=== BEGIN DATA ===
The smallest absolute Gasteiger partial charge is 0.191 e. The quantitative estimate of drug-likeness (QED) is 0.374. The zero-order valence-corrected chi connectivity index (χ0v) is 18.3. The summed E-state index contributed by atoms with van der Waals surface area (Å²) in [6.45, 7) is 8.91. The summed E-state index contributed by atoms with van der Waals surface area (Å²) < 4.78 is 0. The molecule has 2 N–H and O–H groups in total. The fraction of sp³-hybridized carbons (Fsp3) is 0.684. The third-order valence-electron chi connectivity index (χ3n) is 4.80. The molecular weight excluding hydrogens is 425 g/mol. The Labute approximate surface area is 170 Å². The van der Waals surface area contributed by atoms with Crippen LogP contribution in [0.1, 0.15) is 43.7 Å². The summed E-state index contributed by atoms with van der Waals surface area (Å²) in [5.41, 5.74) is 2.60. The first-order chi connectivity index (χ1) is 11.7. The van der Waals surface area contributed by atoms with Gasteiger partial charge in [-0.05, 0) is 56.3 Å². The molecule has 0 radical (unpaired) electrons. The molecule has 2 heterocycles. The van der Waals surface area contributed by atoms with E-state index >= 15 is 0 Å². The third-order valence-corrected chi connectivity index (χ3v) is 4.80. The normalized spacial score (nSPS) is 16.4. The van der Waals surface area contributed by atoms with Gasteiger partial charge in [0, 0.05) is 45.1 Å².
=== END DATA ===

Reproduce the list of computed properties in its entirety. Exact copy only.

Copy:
The smallest absolute Gasteiger partial charge is 0.191 e. The quantitative estimate of drug-likeness (QED) is 0.374. The zero-order valence-corrected chi connectivity index (χ0v) is 18.3. The summed E-state index contributed by atoms with van der Waals surface area (Å²) in [6.45, 7) is 8.91. The summed E-state index contributed by atoms with van der Waals surface area (Å²) < 4.78 is 0. The molecule has 2 N–H and O–H groups in total. The fraction of sp³-hybridized carbons (Fsp3) is 0.684. The third-order valence-electron chi connectivity index (χ3n) is 4.80. The molecular weight excluding hydrogens is 425 g/mol. The Labute approximate surface area is 170 Å². The van der Waals surface area contributed by atoms with Crippen LogP contribution in [0.1, 0.15) is 43.7 Å². The summed E-state index contributed by atoms with van der Waals surface area (Å²) in [5.41, 5.74) is 2.60. The first-order chi connectivity index (χ1) is 11.7. The van der Waals surface area contributed by atoms with Gasteiger partial charge in [-0.05, 0) is 56.3 Å². The molecule has 0 radical (unpaired) electrons. The molecule has 2 heterocycles. The van der Waals surface area contributed by atoms with E-state index >= 15 is 0 Å². The third-order valence-corrected chi connectivity index (χ3v) is 4.80. The normalized spacial score (nSPS) is 16.4. The van der Waals surface area contributed by atoms with Gasteiger partial charge in [0, 0.05) is 45.1 Å².